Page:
After initially becoming popular in the 1960s with the creation of dialyzers for home use, at-home hemodialysis is experiencing a newfound resurgence. Today’s technology and advances allow for easier-to-use equipment, home delivery of supplies and blood work monitoring that's done remotely by phone. 



At-home dialysis is one of the best ways for you to do dialysis. Find out if starting or switching to at-home dialysis is right for you. 
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The Long and the Short of It: At-Home Schedules

There are 3 basic schedules for at-home hemodialysis.
benefits of longer dialysis treatment time

Longer treatments or every other day

Using a standard dialysis machine at home, you’ll do treatments 3 times a week—but for longer sessions than you would have in a center. That’s because you are the only person who needs your equipment so you and your nephrologist can create a very customized plan. 

Having treatments every other day is another option your nephrologist may prescribe. The benefit is that you will have less time for waste to build up in your body.

Either of these schedules can help you feel better so you can do more. 
understanding shorter dialysis treatment time

Shorter, more frequent treatments

If you are prescribed shorter dialysis treatments, then you’ll do them 5 or 6 days a week for 2½ to 3 hours each treatment. Because this schedule is very frequent, it’s gentler on your system, so cramps and physical problems are rare. A special hemodialysis machine is prescribed by your nephrologist if you will be on this treatment schedule.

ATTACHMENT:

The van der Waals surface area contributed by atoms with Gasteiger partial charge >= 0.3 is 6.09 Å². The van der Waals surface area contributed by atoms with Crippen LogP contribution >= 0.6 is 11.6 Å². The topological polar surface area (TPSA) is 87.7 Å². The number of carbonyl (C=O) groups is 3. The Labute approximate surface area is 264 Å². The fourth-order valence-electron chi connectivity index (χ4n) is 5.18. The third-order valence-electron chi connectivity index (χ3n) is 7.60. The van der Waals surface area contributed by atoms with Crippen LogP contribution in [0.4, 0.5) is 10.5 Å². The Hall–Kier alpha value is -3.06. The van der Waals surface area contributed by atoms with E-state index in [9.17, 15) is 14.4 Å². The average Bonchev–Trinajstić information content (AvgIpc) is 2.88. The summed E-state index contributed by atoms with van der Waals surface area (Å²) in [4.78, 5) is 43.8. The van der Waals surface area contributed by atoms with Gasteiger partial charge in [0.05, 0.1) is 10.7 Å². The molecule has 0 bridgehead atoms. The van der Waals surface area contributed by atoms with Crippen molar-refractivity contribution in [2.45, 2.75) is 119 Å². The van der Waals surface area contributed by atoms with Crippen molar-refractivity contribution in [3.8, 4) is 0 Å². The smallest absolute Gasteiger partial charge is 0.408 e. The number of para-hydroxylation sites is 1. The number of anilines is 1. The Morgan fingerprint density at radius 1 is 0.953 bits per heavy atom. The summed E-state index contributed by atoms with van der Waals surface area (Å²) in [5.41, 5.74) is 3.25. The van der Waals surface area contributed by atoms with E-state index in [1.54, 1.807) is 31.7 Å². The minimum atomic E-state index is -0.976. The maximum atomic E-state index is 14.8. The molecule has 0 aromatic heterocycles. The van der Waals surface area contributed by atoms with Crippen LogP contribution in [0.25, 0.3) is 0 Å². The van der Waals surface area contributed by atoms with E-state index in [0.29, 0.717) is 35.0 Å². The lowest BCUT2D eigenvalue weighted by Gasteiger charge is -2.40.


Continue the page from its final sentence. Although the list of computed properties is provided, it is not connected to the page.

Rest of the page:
Longer, slower dialysis treatments are gentler on your body. Healthy kidneys work continuously. So if your dialysis treatments are longer or more frequent, they are much closer to natural kidney function. At-home hemodialysis allows you a more flexible dialysis schedule than in a center.
nocturnal (nighttime) at-home hemodialysis

Nocturnal (nighttime) at-home hemodialysis

These are long, slow treatments done while you sleep—they usually last 6 to 8 hours. They can be done nightly or every other night, depending on what your nephrologist prescribes.

Mix and match at-home hemodialysis

At-home hemodialysis allows you and your nephrologist to create a schedule that will fit your life, while giving you the best duration and frequency of treatments for your body. Your doctor may decide that combining daytime and nocturnal treatments will give you optimal care.

Setting up your access 

Your access for hemodialysis (HD) is quite literally your lifeline—a way to reach and clean your blood and return it safely to your body. If you are switching from in-center hemodialysis, you will already have an access in place, although your doctor may discuss other access options if you have a catheter. 

If you are starting HD for the first time—or switching from peritoneal dialysis (PD)—you will need a minor surgical procedure to create your new access. 

Planning ahead for your hemodialysis access is key

There are 3 types of access sites for at-home hemodialysis: fistula, graft or catheter. While each has its own benefits, a fistula is considered the best option for most people. Because a fistula takes 2 to 3 months to heal, planning ahead for fistula surgery is critical.